PrometheeFeu August 23, 2011 at 12:52 pm

Thankfully the bold tag does not extend beyond your own comment.

PrometheeFeu August 23, 2011 at 12:44 pm

The whole italics thing is really annoying. Does it work with other tags? Let’s see.

SweetLiberty August 23, 2011 at 12:45 pm

Invisible Backhand,

The argument isn’t whether or not the union is legally correct – they may well be depending upon how the lawyers, courts, and lawmakers decide to interpret this case – the argument is against the philosophy that union employees should be able to prevent their employer from expanding how they wish.

IF what Boeing is doing is out of pure retaliation, then why would they do so? Because they want less (or preferably no) union. Why wouldn’t they want a union? To be more profitable (if you’re a liberal, I apologize for using such a profane word), flexible, and better equipped to meet their consumer’s needs.

Boeing doesn’t need unionized employees to be successful: there would be a plethora of employees who would gladly take the open positions at a market salary were the union dissolved tomorrow. But the union needs Boeing to be forced by government to comply to salaries, benefits, and often ridiculous union rules Boeing would otherwise not agree to in order for the union to survive.

So your union may indeed win this case, but that doesn’t mean they hold the moral high-ground – just a legal victory.

rbd August 23, 2011 at 1:40 pm

Invisibrain’s presupposition is that all laws are just and, therefore, legitimate. Not so. Case in point: DOMA. Obama announced he won’t be enforcing this one. Why? Doesn’t like it. That’s just fantastic.

In fact, many regulations (which carry the same force and law) regarding businesses date back to the middle to late 1800s and have virtually no application to today’s culture.

So, just because some harebrain at NLRB declares a company in violation, doesn’t make it so.

Invisible Backhand August 23, 2011 at 9:17 pm

I invite you to go enforce your opinion.

PrometheeFeu August 23, 2011 at 12:51 pm

After reading the press release by the NLRB, it is ever so slightly less egregious. Why should Boeing be required to keep the Puget Sound plant open? I don’t know whether Boeing’s actions are legal or not. But this definitely does not fit the common understanding of the word retaliation. When I retaliate against you, I am trying to harm you in response to past perceived harms. It is not the same thing as taking actions to protect myself from past perceived harms. It seems what Boeing was doing was trying to pull its production away from the control of those unionized workers who caused so much trouble in the past. That’s not the same thing as trying to punish the workers for what they had previously done.

Also, even if they were trying to punish said workers, I don’t think it makes much sense to make that illegal. It seems much better to let Boeing manufacture where it wants to and to deal only with the people it wants to deal with.

EG August 23, 2011 at 11:10 pm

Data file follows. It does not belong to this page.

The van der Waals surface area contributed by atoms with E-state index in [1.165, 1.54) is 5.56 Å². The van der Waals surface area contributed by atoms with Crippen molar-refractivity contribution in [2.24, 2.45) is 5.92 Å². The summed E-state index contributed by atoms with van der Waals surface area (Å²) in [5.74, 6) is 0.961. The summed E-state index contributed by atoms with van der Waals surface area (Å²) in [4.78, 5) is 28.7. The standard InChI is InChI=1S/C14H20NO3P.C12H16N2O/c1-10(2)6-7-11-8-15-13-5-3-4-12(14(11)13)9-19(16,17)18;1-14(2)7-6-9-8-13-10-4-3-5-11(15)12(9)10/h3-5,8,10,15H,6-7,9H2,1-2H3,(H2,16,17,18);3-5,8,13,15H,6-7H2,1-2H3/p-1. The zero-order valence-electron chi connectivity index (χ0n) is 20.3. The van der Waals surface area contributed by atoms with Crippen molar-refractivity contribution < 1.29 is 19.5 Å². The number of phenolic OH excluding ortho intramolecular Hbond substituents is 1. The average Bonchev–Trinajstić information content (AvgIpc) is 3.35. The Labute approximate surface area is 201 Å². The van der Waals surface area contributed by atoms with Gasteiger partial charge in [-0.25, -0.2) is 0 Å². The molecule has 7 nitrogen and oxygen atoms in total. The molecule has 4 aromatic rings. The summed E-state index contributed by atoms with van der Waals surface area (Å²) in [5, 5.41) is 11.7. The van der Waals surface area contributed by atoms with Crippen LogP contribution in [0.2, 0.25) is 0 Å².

“Why should Boeing be required to keep the Puget Sound plant open? ”

Boeing isn’t trying to close anything in Puget Sound (considering that they still make the 737, 767, 777, and 747 here). It isn’t trying to lay off a single worker. But the Unions realize that in the long run, they will lose if they allow Boeing to slip into another state.

PrometheeFeu August 24, 2011 at 12:56 pm

I understand that the unions will lose something in the long run. I understand why they might want some sort of guarantees. But why should the NRLB force such guarantees?

JWH August 23, 2011 at 7:43 pm

I have had experience with NRLB and capricious is too mild to describe them. Companies that are unionized spend large parts of their HR resources complying with their edicts and defending cases in front of them. They lean almost entirely union even in Republican admistrations. They are a wet blanket that dampens expansion of hiring and meeting customers expectations. The Boeing ruling is new ground for them and I think they believe it will help stem the tide of jobs leaving unionized states and thus protect their own pathetic bureaucratic jobs. Of course they are mistaken. If there was ever a case for sun setting an agency, this is it.

ArrowSmith August 23, 2011 at 11:25 pm

I still can’t believe we have the government telling a private business where they can locate their factories. Might as well just call ourselves the Soviet States of America, because the game’s over.

vikingvista August 24, 2011 at 2:39 am

That is the natural ratcheting tendency of Monopoly. When the Monopoly is small and weak enough, the character of the population can be a drag on its progression. But once it achieves a critical mass of power, the only opinions that matter are of the few in charge. It is the goal if the state to achieve such independence.

That being said, my sources tell me this country is nowhere near Soviet scale oppression yet.

Jacobite August 24, 2011 at 3:16 pm

No need for bogus anti-trust laws. At Common Law a union is a conspiracy to commit extortion (a strike is extortion). The only reason unions aren’t outlawed today is the series of New Deal laws exempting unions and union members from prosecution, even when they commit criminal acts. Repeal these laws, and put union members in prison where they belong. But, you have to elect Rightists, not Conservatives to accomplish this. Remember your history. Conservatives were the dipsticks sending petitions to the King and Parliament protesting tyranny (recall that things like the Boeing plant case are so extreme that George III couldn’t have even dreamt of it). Rightists were the guys who said: “Screw this; let’s get our muskets and start killing people.” America is decadent because the allowable political spectrum today runs from moderate (i.e., non-serious; i.e., non-violent) Conservative to far-Left/Communist. Anybody who thinks Patrick Henry could get elected to any public office in Virginia today, please explain your reasoning. Absent Patrick Henry and Tom Paine, we are left with those old humble petitioners and their Politics of Onan.